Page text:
The Rutgers Camden Digital Studies Center
Facebook, November 16 - 21, 2016
Joy Garnett is a Brooklyn-based visual artist and writer. Her work, which includes painting photography and video, has been exhibited at the Milwaukee Art Museum, MoMA-PS1, the Whitney Museum of American Art, Boston University Art Gallery, Houston Center for Contemporary Craft, the Witte Zaal in Ghent, Belgium, and Four Walls Slide and Film Club at The Boiler in Brooklyn. She also organized the group exhibition "Night Vision" at White Columns and produced an installation at the "Terrorvision" exhibition at Exit Art. Her social media performance Lost Library took place in New York City for three weeks during the summer of 2011 and was instantaneously shared online via Twitter and Tumblr.
Joy Garnett: #LostLibrary
I'm a painter and writer in Brooklyn, and I like to dwell on/in the spaces where things and processes collide. I'll start by pasting a link and text that describes my Lost Library project.
--> https://joygarnett.net/lost-library/ While weeding my personal library to move to a smaller apartment, I resisted the idea of selling my books or packing them away to be stored indefinitely. I decided instead to give them away, and to perform this act as a work of art. That is how Lost Library (#lostlibrary) was born, a 'social media endurance performance' in Soho, NYC, during the summer heatwave of 2011.
From June 19th to July 6th, I repeatedly put as many books as I could fit into two cotton tote bags and carried them from my third floor loft down to the street. I wandered in the heat, a bag on each shoulder, stopping to deposit books (in themed batches) in window wells or stoops. Each time I unloaded my books, I photographed them with my smartphone and tweeted the shot along with location coordinates. I tagged the images #LostLibrary and they posted simultaneously to Twitter, Tumblr, and Facebook. Some followers, as well as passersby, came to browse my books. Sometimes they tweeted a "thank you" photograph to show the world what books they chose. Some of them wrote blog posts about the experience and posted photographs of their finds.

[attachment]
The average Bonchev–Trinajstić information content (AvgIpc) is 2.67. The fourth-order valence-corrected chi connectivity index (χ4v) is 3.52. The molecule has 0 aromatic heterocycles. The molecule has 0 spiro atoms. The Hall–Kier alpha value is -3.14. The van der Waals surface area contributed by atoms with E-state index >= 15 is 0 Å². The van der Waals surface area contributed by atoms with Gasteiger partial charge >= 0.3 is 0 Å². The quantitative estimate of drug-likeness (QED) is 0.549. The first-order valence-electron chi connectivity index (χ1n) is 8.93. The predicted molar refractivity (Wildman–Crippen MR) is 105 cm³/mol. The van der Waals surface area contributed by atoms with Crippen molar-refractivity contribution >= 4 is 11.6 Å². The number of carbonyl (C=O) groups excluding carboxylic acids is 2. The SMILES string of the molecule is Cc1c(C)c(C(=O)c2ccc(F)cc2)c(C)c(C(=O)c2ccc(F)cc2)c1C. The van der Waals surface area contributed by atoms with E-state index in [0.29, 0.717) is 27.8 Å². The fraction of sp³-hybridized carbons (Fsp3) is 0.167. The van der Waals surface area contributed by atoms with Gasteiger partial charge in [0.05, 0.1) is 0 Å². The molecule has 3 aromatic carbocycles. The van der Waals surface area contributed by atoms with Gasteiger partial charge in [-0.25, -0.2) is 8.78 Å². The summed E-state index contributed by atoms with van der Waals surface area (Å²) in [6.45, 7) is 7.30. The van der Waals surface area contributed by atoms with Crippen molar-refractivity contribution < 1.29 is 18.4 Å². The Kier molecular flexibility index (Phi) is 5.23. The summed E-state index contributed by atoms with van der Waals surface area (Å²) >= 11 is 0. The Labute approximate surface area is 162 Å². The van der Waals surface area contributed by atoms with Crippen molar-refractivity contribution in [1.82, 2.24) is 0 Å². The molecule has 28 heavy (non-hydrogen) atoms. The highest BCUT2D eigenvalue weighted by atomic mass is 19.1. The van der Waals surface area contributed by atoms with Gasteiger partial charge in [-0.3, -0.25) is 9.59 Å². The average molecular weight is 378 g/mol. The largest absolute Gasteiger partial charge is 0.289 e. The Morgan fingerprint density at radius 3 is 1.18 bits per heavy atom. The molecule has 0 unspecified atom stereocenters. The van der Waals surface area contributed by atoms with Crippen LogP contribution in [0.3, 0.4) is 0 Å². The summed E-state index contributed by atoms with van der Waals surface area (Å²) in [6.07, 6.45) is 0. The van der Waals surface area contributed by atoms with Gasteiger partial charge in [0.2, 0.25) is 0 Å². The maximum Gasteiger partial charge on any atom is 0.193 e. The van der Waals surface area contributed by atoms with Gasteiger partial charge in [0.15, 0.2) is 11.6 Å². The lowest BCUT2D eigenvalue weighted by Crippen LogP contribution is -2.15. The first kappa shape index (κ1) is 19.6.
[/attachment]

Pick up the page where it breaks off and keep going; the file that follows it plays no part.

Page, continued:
Lost Library was a project that instantaneously shared, documented, and enacted the age-old act of sharing books while pointing to our contemporary quandary over sharing in a world where, increasingly, licensing supplants ownership, and digital files replace analogue objects. Lost Library comprises both the advantages and drawbacks of immateriality, and asks us to consider what is lost as we forgo the heft of so much printed matter.
The #LostLibrary Conversation